When this sales technique is applied too aggressively to translated literature, however, it becomes problematic. Just as labels such as ‘women’s fiction’ can be reductive, so using national affiliations in this way can be harmful. Not only does it run the risk of conflating the popular style of writing with the nation’s literature in the minds of many readers (making Argentinian literature synonymous with the fabulous fevered fantasies of Samantha Schweblin, for example), but it also risks reducing the chances of books that do not conform to the anglophone world’s idea of a nation’s literature finding an audience in the world’s most-published language. This is perhaps particularly the case for countries with relatively few books in translation, whose national reputation may rest on a handful of titles.

Taken to extremes, using nationality as a marketing tool narrows, rather than broadens, readers’ access to the world’s stories. Perhaps most worryingly, it does so almost imperceptibly – flattering readers that they are making adventurous choices, while peddling (often excellent) novels that are in fact broadly similar to what has worked in English before.

Meanwhile, the books that do not reflect these trends remain largely untranslated and invisible to readers who they might, given the chance, really transport.

Tips for reading outside your comfort zone

The makeup of bookshelves is changing. Since my 2012 quest to read a book from every country, it’s been great to see many of the nations that had no literature commercially available in English translation back then becoming represented in the world’s most-published language, as well as many other wonderful books being brought to an increasingly enthusiastic anglophone readership.

This year, that much-needed expansion of many people’s reading looks set to accelerate. In response to the #BlackLivesMatter protests that spread around the globe in the wake of the police killing of George Floyd in the US, there has been a lot of discussion about diversifying the voices we listen to and the texts we read. Social media has been full of lists of must-read books by writers of colour (including this excellent resource put together by award-winning translator Jennifer Croft), and many people have declared their intention to broaden their cultural intake and seek out works by people from demographics that have traditionally been marginalised in anglophone publishing.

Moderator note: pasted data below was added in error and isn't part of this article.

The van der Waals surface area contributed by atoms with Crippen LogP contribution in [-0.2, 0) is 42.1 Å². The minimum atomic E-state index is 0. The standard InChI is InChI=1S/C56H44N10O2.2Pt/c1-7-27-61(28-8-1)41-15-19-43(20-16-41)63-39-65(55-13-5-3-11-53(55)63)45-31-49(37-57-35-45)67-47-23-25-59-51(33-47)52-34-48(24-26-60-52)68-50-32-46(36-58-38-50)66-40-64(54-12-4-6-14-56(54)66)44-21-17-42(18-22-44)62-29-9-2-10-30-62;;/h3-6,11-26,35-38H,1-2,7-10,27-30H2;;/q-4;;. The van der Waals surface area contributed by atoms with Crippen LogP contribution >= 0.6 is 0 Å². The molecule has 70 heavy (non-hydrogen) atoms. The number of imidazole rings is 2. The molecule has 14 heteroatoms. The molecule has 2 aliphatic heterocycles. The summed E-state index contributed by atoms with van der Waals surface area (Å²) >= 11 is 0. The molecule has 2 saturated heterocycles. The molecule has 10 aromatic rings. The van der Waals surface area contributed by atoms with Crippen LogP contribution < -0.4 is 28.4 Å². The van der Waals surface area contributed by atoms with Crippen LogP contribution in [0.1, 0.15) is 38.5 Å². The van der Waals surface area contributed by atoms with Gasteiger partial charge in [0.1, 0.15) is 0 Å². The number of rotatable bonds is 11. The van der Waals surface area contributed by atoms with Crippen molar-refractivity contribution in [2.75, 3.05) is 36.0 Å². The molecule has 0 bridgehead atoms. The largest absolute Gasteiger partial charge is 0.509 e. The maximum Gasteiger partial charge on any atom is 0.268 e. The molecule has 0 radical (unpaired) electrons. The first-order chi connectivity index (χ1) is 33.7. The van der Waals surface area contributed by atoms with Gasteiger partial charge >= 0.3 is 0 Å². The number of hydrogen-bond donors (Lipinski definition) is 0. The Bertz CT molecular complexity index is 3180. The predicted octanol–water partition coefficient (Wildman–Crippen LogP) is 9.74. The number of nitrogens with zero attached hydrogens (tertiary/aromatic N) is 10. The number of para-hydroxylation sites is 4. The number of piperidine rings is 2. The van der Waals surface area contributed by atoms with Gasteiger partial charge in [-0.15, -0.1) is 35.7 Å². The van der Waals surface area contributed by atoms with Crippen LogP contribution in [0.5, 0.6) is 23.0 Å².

I think this is a great thing. Having discovered how transformative reading books from a multiplicity of communities and perspectives can be during my quest, I am keen to encourage everybody to read widely because I am convinced that sharing stories is one of the most powerful tools we human beings have for fostering understanding, empathy and cooperation across cultural, political, racial, religious, social and geographical divides.

But I’m also aware that reading outside your comfort zone can be challenging. If you’re only used to absorbing certain kinds of stories told in a familiar range of ways (which is what the mainstream anglophone publishing industry – for all the great books it boasts – has tended to produce), it is daunting to try to tackle a novel from an unfamiliar tradition. What if you don’t get it? Or it’s too much like hard work? What if you have to spend half your time looking things up? What if the emotional passages leave you cold and the jokes go over your head?

With this in mind (and as a companion to the blogging guide I wrote at the start of lockdown), I’ve put together a list of some tips for approaching books from unfamiliar traditions gleaned from more than eight years of wide-ranging international literary exploration:

  • Get comfortable with not knowing If you read a book by someone from a community you don’t know well, you are likely to encounter unfamiliar concepts. There may be vocabulary you don’t know or references that you cannot place. There may be symbolism that you can’t unpick or don’t even realise is there. This can be difficult, but it doesn’t mean that you should put the book down. Just as it’s possible to enjoy a television drama even if you miss the odd scene, so you can get a lot out of a novel that you don’t follow perfectly. If the writing is good, the story should sweep you along and you may well find that it answers many of your questions along the way.
  • Get comfortable with being uncomfortable If you read books by people with markedly different beliefs and perspectives to your own, you are going to be challenged. Sometimes – as I found with the many less-than-flattering presentations of the British Empire I have encountered in literature from elsewhere – this may prompt you to re-evaluate your views. On other occasions – as happened to me when characters in several of the novels from countries where homosexuality is illegal expressed homophobic sentiments as though they were universal truths – you will be offended. We all have to decide for ourselves what we’re prepared to entertain and it’s up to you whether you throw a book down in outrage, but I think there can be value in seeing what the world looks like through the eyes of those we disagree with, especially when we’re not quite the reader the author imagines us to be.
  • Get comfortable with making mistakes You’re going to get things wrong. You’re going to misunderstand. You’re going to mispronounce. Sometimes, you’re going to miss the point. At least at first and probably for a long time after that. It’s all right. Discovering that you don’t know something is an opportunity. It’s what you do about it that counts.